“Yes, well, that’s a legitimate concern.” Hugo shrugged and pulled open the door. “I think Mum and Dad are a bit concerned.”


“About your sodding mental health. Get UP. Let’s GO. Maybe they’ll give me some money to hang out in London instead of go to St. Mungos.”

“We’re going to St. Mungos?” I asked.

“How did you even make it to your seventh year?” Hugo shouted, slamming the door behind him.


I pulled on some clothes, shoved all my things into bags, and shrunk the easels. Once everything was zipped, I tugged it into the pristine kitchen. Everything had been cleaned and scrubbed and left in the condition we found it in. The back door was open and a bag of trash was on the deck.

“Ready, chicken nugget?” Dad asked, patting my shoulder as he moved past me. He was carrying a large suitcase with floral print.

“I don’t understand,” was all I got out.

He chuckled and walked out back. “You didn’t get enough sleep. Hugo is catching on faster than you.”

“I’m catching on!” I said, following him with my bags. It was another hot, muggy day and my hair was not treating me well. “I just don’t understand!”

Dad shot a confused glance over his shoulder and moved down the steps toward the car. The trunk was open, so he just shoved the suitcase inside. “Isn’t your nose always in a book?”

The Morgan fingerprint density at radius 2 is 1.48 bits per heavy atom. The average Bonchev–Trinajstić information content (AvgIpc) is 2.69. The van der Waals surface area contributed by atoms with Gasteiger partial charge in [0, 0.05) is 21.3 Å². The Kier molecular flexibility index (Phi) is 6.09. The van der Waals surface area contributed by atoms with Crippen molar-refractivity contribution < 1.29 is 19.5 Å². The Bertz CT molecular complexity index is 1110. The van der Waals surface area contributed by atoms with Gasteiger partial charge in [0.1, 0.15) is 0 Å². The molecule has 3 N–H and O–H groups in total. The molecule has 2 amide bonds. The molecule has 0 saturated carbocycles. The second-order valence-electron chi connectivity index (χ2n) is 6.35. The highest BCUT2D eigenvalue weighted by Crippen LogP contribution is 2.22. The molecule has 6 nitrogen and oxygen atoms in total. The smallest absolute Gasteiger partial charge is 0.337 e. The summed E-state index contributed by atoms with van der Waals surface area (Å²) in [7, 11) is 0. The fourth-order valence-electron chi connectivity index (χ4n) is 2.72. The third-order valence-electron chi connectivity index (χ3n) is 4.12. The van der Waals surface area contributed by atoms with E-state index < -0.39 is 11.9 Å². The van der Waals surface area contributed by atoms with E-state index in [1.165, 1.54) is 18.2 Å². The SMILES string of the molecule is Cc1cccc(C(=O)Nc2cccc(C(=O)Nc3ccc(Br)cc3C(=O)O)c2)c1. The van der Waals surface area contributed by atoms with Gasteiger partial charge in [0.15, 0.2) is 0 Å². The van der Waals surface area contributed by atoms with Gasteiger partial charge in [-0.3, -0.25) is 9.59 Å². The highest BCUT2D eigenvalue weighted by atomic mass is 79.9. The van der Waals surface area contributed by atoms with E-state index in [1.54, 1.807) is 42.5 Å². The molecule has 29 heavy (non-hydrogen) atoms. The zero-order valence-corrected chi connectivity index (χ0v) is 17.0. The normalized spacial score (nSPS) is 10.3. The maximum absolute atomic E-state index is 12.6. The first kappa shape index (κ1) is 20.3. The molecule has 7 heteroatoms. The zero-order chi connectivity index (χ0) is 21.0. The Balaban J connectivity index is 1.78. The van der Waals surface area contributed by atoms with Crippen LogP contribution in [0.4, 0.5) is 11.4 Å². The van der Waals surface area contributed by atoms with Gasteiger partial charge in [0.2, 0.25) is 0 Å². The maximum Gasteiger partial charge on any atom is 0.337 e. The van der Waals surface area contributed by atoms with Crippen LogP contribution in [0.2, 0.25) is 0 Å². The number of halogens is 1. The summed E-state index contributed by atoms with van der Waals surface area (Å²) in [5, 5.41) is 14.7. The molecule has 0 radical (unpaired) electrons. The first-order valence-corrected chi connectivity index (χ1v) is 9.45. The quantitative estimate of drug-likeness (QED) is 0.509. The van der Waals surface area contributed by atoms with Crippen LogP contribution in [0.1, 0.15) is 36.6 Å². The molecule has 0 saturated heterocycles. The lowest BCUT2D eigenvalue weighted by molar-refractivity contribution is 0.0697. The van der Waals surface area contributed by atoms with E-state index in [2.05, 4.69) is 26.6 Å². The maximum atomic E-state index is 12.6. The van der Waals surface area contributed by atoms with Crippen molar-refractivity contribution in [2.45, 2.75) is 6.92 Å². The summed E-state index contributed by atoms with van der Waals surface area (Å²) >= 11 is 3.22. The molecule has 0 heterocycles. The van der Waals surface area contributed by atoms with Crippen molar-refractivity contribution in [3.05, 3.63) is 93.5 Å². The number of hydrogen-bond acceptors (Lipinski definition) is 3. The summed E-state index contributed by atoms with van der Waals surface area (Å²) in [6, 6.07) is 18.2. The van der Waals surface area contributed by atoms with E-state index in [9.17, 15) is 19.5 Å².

“Sure.” I shrugged and threw my bags in the car.

“Then imagine a story where the girl is sad and dumpy-looking for the last three days of vacation because her parents are so attached to being out of the country,” Dad said. “Then imagine that girl has no idea what’s happening to this boy she fancies, Godric knows why, or that boy’s family. I don’t think you’d finish that book, do you?”

“Of course I would.” I crossed my arms stubbornly. “Because it would work out eventually.”

He laughed and kissed my head. “Do you have everything? Your mum is getting the rest of the clothes from upstairs. I have no idea why she brought that much. The most we did was get it soaked in sweat from being outside or go to dinner in town.”

“We’re girls.” I smiled, especially since I’d wished on more than one occasion I brought more clothes than I did.

Case and point: kittens.


The doors were locked and I took a moment to look out at the skyline from the back deck, admiring the colors I’d painted on several occasions that month. It was beautiful and though we had trees in England, it was definitely an entirely different experience. Not that my body would miss the humidity and constant heat. Clouds began to roll in just as we pulled out of the drive and halfway down the mountain it began to rain. Dad took a different route and passed through the tiny town, buying Hugo and me ice cream cones. My eyes strayed to the art gallery.